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Any gentleman cowboy worth his salt, when tasked with dancing, should inherently understand what it means to perform the Texas Two-Step. It's a dance that has morphed into an adjective that can succinctly and easily describe doubling down in the Lone Star State, and it's also one that can very aptly describe what NASCAR has done with the early portion of their springtime.

After racing in Texas just two weeks ago at Circuit of the Americas in Austin, NASCAR has quickly returned to the state for yet another go-round in the eyes of Texas, this time in the Dallas-Fort Worth area and at the Texas Motor Speedway. This 1.5-mile oval has long served as a showcase for racing in Texas since it opened in 1997, and it will do so again this weekend with the running of the Autotrader Echopark Automotive 400 for the NASCAR Cup Series.

William Byron enters this weekend on the strength of not only his third win already this season at Martinsville, but also on being the defending Texas winner from a year ago. He'll look to double up on Texas trophies and further affirm himself as the driver to beat for the 2024 season, while many other title contenders -- including last year's champion Ryan Blaney -- are still looking for their first wins of the year.

How to watch the NASCAR Cup Series at Texas

Date: Sunday, April 14
Location: Texas Motor Speedway -- Fort Worth, Texas
Time: 3:30 p.m. ET
Stream: fubo (try for free)

What to watch

It's remarkable what difference a month can make. NASCAR's 2024 season had been off to a rip-roaring start through the first five weeks, including races like the epic in Atlanta that ended with the third-closest finish in the sport's history to an incredible show with extreme tire wear in Bristol. It was as if the sport could do no wrong -- and suddenly, it can't do anything right.

Right now, NASCAR could just use something good to happen and for an exciting race to take place after three uneventful -- and, quite honestly, dull -- races in a row at Circuit of the Americas, Richmond and Martinsville. The continued issues with the Next Gen car on short tracks have not been rectified, with last week's ho-hum Martinsville race eliciting an especially high level of angst. NASCAR has tried to do the right thing publicly, with senior vice president of competition Elton Sawyer saying this week that the sanctioning body wants its short track racing to be better.

It has been an unfortunate development that the narrative around NASCAR has devolved from buzz over what has happened on the racetrack to grumbling about the quality of the racing in such a short amount of time. And it's arguably even more unfortunate that a trip to Texas Motor Speedway comes now, because this is a track that doesn't exactly promise to be a panacea.

Since its reconfiguration and the subsequent staining of the track with PJ1 traction compound, Texas has become maligned among fans and competitors alike for being a single-groove racetrack where passing is anything from very difficult to nearly impossible the further a run goes. A practical illustration of that was seen in the most recent Cup race at Texas, where it felt that the race was settled once William Byron made a pass for the lead on the final restart despite Bubba Wallace having led the most laps and having what was arguably the fastest car in the field. Once Wallace's car lost its track position, there was seemingly no hope of him driving back past Byron and he had to end up settling for third.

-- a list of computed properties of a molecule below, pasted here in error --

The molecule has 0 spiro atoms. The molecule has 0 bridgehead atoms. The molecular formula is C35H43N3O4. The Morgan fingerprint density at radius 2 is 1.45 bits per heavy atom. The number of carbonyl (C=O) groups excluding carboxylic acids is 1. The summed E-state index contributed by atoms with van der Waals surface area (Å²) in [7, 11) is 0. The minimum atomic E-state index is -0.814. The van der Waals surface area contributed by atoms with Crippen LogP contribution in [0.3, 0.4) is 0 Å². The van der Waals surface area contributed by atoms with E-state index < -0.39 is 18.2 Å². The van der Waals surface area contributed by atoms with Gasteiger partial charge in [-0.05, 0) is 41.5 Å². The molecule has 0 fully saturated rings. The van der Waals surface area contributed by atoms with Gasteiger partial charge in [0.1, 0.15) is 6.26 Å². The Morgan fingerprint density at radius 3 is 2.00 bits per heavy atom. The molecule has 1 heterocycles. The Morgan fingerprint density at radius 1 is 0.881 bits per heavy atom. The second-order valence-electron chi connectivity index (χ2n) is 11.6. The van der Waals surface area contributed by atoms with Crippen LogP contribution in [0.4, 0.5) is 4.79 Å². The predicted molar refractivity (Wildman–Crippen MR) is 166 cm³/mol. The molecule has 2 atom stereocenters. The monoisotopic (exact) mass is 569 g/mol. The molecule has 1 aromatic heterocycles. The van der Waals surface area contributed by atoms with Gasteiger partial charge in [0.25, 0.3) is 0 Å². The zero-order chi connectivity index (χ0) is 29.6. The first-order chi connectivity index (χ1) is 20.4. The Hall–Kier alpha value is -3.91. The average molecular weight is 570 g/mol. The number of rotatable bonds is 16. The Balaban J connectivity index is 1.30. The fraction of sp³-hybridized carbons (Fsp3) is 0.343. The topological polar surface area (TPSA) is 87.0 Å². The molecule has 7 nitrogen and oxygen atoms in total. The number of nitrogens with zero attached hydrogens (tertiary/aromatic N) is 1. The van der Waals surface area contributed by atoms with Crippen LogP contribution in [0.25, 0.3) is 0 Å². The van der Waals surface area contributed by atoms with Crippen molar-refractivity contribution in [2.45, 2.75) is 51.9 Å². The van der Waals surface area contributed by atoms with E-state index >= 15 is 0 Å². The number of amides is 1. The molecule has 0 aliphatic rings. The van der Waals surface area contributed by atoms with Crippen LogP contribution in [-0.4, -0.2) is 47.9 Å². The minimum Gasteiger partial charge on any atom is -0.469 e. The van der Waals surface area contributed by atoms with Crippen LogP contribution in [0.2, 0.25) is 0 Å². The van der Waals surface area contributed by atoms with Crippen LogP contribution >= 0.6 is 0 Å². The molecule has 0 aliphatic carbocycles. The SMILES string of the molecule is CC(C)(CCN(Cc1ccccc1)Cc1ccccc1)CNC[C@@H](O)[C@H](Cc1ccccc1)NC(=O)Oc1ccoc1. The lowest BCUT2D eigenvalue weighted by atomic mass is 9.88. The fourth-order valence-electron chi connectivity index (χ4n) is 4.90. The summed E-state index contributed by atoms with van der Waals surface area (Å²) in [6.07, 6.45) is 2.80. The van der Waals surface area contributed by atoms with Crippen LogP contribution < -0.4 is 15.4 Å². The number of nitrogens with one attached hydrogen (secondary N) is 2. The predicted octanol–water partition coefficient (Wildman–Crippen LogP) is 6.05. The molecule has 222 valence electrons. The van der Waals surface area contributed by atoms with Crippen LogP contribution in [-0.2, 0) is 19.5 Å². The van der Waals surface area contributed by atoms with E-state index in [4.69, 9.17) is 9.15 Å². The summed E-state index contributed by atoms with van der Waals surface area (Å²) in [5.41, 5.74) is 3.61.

That's not to say that Texas races haven't been eventful, but much of that eventfulness has been more a product of the track's issues -- namely tire blowouts and little to no traction outside of the preferred groove -- than the racing itself. The best that NASCAR might be able to hope for this week is an eventful race and for the buck of putting on a better race to be passed from them to Speedway Motorsports Inc., who owns and operates Texas and will be tasked with the facility's future.

News of the week

  • Kyle Larson impressed in this week's open test for the Indianapolis 500, posting the second-fastest lap of the early Wednesday session at 226.384 mph after picking up a draft. Larson's lap was second only to defending Indy 500 champion Josef Newgarden as he prepares to attempt the Indy-Charlotte Double for the first time in his career. Larson's track time in Indy ended up being limited by inclement weather, as rain forced all on-track activity scheduled for later Wednesday and Thursday to be cancelled.
  • Bob Labonte, the patriarch of the Labonte family and the father of NASCAR Hall of Fame drivers Terry and Bobby Labonte, died this week at the age of 90. The elder Labonte was mostly known for being a car owner and crew chief at the Xfinity Series level, winning the 1991 series championship with Bobby Labonte behind the wheel of the family's No. 44.

Pick to win

Kyle Larson (+400): Kyle Larson was one of two drivers who were the class of the field in last year's Texas race, leading 99 laps before crashing with 19 laps to go while racing for the win with Bubba Wallace. Larson also has a Texas win from 2021 (as well as one in the Texas All-Star Race that same year), and his first win of 2024 at Las Vegas came at a track that shares some characteristics with Texas. Betting on the continued success of Hendrick Motorsports is a sound strategy, and I really like Larson for this week in particular.